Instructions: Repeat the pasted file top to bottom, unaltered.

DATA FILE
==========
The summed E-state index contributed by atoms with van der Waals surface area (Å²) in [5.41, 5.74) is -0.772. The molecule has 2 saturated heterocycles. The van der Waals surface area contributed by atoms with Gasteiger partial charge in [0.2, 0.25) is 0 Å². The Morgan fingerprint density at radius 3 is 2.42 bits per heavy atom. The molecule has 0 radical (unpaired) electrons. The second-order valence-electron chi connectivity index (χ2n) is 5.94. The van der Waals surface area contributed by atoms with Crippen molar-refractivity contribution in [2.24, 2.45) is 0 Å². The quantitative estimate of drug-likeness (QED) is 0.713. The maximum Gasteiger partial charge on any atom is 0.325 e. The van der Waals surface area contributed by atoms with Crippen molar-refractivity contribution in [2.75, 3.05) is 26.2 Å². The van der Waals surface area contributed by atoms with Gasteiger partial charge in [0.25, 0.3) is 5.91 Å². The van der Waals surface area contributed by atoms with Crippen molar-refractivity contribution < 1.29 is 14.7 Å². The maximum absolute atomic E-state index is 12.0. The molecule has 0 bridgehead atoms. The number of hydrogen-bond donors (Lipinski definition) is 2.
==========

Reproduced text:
The summed E-state index contributed by atoms with van der Waals surface area (Å²) in [5.41, 5.74) is -0.772. The molecule has 2 saturated heterocycles. The van der Waals surface area contributed by atoms with Gasteiger partial charge in [0.2, 0.25) is 0 Å². The Morgan fingerprint density at radius 3 is 2.42 bits per heavy atom. The molecule has 0 radical (unpaired) electrons. The second-order valence-electron chi connectivity index (χ2n) is 5.94. The van der Waals surface area contributed by atoms with Crippen molar-refractivity contribution in [2.24, 2.45) is 0 Å². The quantitative estimate of drug-likeness (QED) is 0.713. The maximum Gasteiger partial charge on any atom is 0.325 e. The van der Waals surface area contributed by atoms with Crippen molar-refractivity contribution in [2.75, 3.05) is 26.2 Å². The van der Waals surface area contributed by atoms with Gasteiger partial charge in [0.25, 0.3) is 5.91 Å². The van der Waals surface area contributed by atoms with Crippen molar-refractivity contribution < 1.29 is 14.7 Å². The maximum absolute atomic E-state index is 12.0. The molecule has 0 bridgehead atoms. The number of hydrogen-bond donors (Lipinski definition) is 2.